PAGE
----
As a part of Bhutan Echoes’ monthly program to promote and support local engagement, we hosted a Spoken Word Open Mic Night at Mojo Park on December 26th. This event included a live performance by the talented Yakam band, music guru Mr. Kamer Singh, writers, and poets from the Royal Thimphu College. 

The purpose of this program was to celebrate young people, their voices and provide a platform for expression and creativity. 

Yakam is a group of five young talented Bhutanese artists and musicians. Their glitz and performance shook the night, the ease with which performers were able to tap into themselves and draw out their natural talent was effortless. The words danced and rolled off their tongue in the most fluent way, which allowed their performance to have a powerful and distinct effect on the audience. 

Mr. Kamer Singh, a leader of Indian classical music who has extensive experience in teaching music in India as well as in Bhutan, performed at the open mic. He was selected by the Indian Council for Cultural Relations (Ministry of External Affairs) as the Teacher of Indian Music for the Nehru Wangchuck Cultural Centre of the Embassy of India in 2019. He performed a beautiful song in Dzongkha, which captured the hearts of the Bhutanese audience, who all sang along with him.

In addition, we had eight wonderful students from Royal Thimphu College from the English Department who shared their original work as part of the poetry reading session. 

Open-mics are an opportunity for shared creativity and are communal. It can be daunting to perform on stage, especially to share one’s personal experiences or emotions with strangers via song or poem. However, the atmosphere was filled with a sense of encouragement, acceptance, and appreciation for those who were willing to share their talent and creativity. The spoken word open mic was a fun and enjoyable evening for both performers and the audience.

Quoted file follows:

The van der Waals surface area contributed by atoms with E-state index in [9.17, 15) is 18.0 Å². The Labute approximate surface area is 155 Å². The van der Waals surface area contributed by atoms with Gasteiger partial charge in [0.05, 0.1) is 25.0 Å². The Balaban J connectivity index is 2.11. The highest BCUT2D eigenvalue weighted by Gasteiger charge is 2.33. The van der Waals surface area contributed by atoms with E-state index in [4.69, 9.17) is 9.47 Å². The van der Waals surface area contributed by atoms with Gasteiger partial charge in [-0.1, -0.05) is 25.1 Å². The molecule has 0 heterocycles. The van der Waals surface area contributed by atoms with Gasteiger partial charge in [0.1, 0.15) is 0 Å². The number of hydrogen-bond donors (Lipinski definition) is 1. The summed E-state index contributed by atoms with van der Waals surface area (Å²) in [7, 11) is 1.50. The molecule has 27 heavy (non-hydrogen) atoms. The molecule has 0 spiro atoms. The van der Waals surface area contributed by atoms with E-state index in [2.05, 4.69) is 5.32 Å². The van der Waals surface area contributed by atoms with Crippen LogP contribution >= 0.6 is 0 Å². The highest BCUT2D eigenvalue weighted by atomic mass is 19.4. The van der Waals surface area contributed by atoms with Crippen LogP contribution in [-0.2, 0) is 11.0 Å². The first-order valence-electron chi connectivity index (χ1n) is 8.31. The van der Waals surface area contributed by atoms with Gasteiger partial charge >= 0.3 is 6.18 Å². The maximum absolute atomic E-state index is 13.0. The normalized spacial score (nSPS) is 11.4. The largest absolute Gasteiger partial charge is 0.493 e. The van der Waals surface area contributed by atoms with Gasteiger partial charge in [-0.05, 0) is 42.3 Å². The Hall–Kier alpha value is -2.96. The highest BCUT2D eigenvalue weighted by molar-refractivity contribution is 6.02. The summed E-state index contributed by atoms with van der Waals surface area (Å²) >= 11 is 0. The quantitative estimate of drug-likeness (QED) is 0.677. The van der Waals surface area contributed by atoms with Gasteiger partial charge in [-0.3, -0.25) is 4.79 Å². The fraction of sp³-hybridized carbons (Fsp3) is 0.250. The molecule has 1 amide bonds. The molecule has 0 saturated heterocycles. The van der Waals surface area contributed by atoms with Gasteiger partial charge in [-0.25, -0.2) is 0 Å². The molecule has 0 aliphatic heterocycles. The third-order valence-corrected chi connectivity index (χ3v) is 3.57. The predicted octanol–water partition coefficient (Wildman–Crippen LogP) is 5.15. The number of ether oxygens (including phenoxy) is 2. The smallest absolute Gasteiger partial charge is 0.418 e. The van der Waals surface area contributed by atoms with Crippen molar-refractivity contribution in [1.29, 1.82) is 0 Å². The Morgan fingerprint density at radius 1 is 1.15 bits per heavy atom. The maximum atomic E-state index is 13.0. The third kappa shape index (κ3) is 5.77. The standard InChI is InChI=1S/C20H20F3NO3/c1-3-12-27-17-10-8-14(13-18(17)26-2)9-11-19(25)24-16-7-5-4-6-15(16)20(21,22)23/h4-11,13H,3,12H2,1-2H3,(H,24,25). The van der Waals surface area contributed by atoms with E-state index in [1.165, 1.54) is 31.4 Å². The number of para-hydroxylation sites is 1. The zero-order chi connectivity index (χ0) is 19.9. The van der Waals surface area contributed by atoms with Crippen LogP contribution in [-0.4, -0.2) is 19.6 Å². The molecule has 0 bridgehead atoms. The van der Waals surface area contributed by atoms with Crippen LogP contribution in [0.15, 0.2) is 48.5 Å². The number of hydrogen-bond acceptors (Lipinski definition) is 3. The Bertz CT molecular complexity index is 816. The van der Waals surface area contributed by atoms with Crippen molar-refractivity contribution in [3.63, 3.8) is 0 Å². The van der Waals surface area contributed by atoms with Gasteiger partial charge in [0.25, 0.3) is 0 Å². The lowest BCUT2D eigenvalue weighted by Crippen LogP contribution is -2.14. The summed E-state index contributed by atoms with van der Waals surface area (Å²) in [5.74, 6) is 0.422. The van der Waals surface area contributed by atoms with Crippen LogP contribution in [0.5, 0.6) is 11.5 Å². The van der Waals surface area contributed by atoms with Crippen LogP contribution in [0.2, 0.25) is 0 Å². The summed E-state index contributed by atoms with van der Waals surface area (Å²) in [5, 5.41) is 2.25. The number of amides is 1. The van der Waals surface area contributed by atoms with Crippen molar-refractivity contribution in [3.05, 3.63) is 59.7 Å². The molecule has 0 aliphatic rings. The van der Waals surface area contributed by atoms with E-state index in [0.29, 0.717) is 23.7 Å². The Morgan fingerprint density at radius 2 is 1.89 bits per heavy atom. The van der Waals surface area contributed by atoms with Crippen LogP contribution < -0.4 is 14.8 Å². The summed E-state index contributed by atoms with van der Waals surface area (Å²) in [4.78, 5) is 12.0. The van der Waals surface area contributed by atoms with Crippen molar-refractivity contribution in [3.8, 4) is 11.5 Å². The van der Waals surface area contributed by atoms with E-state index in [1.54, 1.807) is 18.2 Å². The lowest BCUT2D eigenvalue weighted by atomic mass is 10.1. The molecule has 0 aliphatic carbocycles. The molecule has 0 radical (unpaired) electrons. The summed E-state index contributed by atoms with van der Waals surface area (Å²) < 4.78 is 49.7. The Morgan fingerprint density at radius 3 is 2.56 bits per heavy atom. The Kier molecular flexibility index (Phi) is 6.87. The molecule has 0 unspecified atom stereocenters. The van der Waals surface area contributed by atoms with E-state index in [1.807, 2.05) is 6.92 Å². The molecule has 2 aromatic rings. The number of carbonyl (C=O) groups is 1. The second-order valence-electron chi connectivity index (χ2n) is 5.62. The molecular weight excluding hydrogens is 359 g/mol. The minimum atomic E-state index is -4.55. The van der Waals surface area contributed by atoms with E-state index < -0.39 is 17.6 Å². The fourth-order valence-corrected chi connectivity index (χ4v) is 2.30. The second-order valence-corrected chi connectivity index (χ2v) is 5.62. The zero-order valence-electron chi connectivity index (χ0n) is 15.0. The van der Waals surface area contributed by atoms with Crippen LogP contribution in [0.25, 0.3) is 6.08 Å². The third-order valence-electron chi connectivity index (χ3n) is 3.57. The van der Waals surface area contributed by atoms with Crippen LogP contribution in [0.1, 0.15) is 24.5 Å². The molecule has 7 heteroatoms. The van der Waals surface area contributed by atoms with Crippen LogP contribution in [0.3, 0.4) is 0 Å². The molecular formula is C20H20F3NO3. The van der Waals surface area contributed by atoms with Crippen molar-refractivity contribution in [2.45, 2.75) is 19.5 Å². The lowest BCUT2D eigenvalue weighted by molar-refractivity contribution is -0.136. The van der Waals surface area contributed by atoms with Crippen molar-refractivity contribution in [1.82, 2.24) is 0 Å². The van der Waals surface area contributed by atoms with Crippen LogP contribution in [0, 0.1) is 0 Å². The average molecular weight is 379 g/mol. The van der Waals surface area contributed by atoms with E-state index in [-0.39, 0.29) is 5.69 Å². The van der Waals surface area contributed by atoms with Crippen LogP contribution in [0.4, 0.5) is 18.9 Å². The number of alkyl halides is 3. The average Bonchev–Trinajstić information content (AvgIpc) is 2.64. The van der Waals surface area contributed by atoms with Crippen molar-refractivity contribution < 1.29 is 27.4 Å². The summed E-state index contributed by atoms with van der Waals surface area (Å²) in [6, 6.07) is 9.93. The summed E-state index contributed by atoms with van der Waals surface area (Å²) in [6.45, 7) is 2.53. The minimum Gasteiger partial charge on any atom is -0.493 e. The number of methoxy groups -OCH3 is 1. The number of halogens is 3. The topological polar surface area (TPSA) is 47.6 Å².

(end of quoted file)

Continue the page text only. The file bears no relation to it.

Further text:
By bringing people together, engaging and sharing, the warm colors of energy and inspiration flowed from the performers to the audience, and sealed the open mic syndrome into the heart of the audience, causing the need for expression of one’s mind and a more confident way of interacting with our creativity.

During the main open mic, six participants from the audience volunteered to share their poems, spoken words, and songs that were meaningful to them.

The space and laid-back feel encouraged people to break out of their shells and showcase their creative abilities. For participants like Sangay Zam, a student majoring in English studies at Royal Thimphu College, it is “an amazing feeling to be onstage sharing something that I put my heart and soul into.”

For some, Open Mic Night was also a chance to overcome shaky legs and stage jitters. Getting up on the stage, though difficult, appeared to be extremely rewarding for those like Tenzin Wangchuk, who said his free-write performance gave him an opportunity to “put my words out there and let it go, even if I didn’t prepare.”

A total of 22 participants and performers took part, they found the open mic to be both powerful and relieving. It uplifted both the heart and spirit of the audience.  

“It was delightful. I got to share my own poetry in a safe space and I got to experience the wonderful poetry of my peers,” Dechen Wangmo, a participant states. “This was my first time reciting in an informal setting, there is something different about the kind of energy and liveliness.” 

Sangay Thinley, a spectator, said his favorite part of the poetry reading session is learning from other poets. “There are a lot of talented writers in the community, I like hearing everyone’s style,” he said. “No individual writes the same way, and I feel like I can learn more by hearing more styles. It’s all wonderful stuff.”

Producer Kitso Pelmo said, “It’s a chance to share your work and listen to others, there’s so much talent out there and we want young people to feel free to express themselves. To be brave and excited enough in what you can create yourself and share it with other people, I think that’s always positive.” 

Ultimately, the Spoken Word Open Mic Night was successful and Bhutan Echoes plans to host many more similar events.